Haematopoietic stem cell transplantation (HSCT) offers promise for the treatment of haematological and immune disorders, solid tumours, and as a tolerance inducing regimen for organ transplantation. Allogeneic HSCTs engraftment requires immunosuppression and the anti-tumour effects are dependent upon the immune effector cells that are contained within or generated from the donor graft. However, significant toxicities currently limit its efficacy. These problems include: (i) graft-versus-host disease (GVHD) in which donor T cells attack the recipient resulting in multi-organ attack and morbidity, (ii) a profound period of immune deficiency following HSCT, and (iii) donor graft rejection. Currently available methods to prevent or treat GVHD with systemic immunosuppression can lead to impaired immune recovery, increased opportunistic infections, and higher relapse rates. This review will provide an overview of GVHD pathophysiology and discuss the roles of various cells, pathways, and factors in the GVHD generation process and in the preservation of graft-versus-tumour effects. Variables that need to be taken into consideration in attempting to extrapolate preclinical results to the clinical paradigm will be highlighted.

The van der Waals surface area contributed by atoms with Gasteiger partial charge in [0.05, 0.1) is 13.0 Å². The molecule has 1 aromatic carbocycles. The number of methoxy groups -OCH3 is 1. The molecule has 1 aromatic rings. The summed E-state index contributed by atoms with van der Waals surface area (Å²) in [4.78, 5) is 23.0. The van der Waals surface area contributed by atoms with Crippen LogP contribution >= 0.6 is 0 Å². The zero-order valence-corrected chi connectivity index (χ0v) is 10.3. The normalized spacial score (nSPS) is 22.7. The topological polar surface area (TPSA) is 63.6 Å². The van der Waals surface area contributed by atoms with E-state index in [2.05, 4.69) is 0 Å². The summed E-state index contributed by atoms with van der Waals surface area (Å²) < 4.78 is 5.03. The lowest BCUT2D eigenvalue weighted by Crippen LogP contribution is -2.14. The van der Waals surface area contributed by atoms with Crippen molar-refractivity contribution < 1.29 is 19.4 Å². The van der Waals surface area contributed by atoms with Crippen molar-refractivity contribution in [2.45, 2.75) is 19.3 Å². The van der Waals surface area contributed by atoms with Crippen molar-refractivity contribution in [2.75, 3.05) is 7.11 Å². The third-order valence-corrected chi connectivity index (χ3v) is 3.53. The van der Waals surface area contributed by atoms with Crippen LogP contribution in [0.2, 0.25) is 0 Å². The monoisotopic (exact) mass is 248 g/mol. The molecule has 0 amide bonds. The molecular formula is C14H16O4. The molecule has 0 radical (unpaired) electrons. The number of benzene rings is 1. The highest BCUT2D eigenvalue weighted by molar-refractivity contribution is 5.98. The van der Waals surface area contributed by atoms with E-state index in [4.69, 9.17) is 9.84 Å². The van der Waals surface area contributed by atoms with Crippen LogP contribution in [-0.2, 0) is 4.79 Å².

|Original language||English (US)|
|Number of pages||21|
|Journal||Philosophical Transactions of the Royal Society B: Biological Sciences|
|State||Published - Sep 29 2005|
- Bone marrow transplantation
- Graft versus leukaemia
- Graft-versus-host disease